I mention the cards because it's useful for organizing thoughts. Like if they figure out that the old cabin is the scene of the murder, they could place it into a timeline. Then if they see that the next step they've got is where the body washed up, it could imply that there's a dump site upriver. That sort of thing can be really helpful. It could also combine well with game systems that have mechanical widgets where the GM gives direct clues. ("You notice when constructing your timeline that you've got the murder site and where the body ended up, but there's an implied spot between those two where the body was dumped. Probably upriver of the place where it was found.")

Yeah, I think I like that idea.
 

ElvisSavage LordSideburn

Dilletante of all trades
RPGnet Member
Validated User
You are missing...the interloper! Few things spur players like competition, so, "Oh, you just missed your friends, the couple that were just here asking about this..." Are they trying to uncover the truth, or cover it up? Who might they be looking for? Where did they say they were going next? If your players are struggling, "Look, it's the same person we saw leaving xxxx the other day," or the other party may wish to pool clues or resources. remember, the higher the stakes, the more parties will be interested.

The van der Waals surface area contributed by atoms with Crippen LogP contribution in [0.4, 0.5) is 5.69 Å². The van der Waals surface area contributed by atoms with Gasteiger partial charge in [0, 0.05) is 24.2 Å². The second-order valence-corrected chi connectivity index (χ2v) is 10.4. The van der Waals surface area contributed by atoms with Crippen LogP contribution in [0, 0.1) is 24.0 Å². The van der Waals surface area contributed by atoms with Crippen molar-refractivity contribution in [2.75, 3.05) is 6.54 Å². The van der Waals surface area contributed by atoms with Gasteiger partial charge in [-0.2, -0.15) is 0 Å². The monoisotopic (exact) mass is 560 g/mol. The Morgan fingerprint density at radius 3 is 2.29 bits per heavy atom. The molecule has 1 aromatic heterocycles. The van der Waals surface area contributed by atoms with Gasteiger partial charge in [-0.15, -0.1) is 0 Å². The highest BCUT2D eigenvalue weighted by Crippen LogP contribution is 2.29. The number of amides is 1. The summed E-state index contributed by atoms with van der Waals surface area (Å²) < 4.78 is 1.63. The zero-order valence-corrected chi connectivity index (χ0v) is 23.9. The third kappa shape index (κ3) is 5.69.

Futurella

Social Justice Witch
Validated User
The standard format of my favorite mysteries, which are TV shows like Castle and Perry Mason, is that we introduce the situation, and then work through a list of suspects starting with the most likely and eliminating them each in turn, until you get to the end, with the last suspect, at which time all suspects are suddenly back in play for the final reveal.

There isn’t a red herring per se, but about 2/3 of the way though, we discover that our defendant lied to us about a key point. This is also true for House, which is Perry Mason in hospital.

Hm. I’d never thought of it quite that way before, but that’s the Perry Mason format. Classic. Now just turn that into a game mechanic (step 2) and move on the step 3 (game for sale).


Added: I realize I went off on a weird murder mystery specific tangent here. I was just following the energy.
 

Octopus Prime

Retired User
A few miscellaneous thoughts:
-I agree with Red Herrings being a bad move, at least Red Herrings that are a dead end. That said, you can have clues and suspects that lead into the mystery, but not in the way expected. Ie; Suspect A isn't the killer, they're the killers mother, and they're trying to take the blame in his place.
-As a rule, end each session on a reveal.
-My last GM's rule of thumb was "it's always the person you know." That is, as much as possible, reveals should relate back to previous characters/events and cast the past in new light.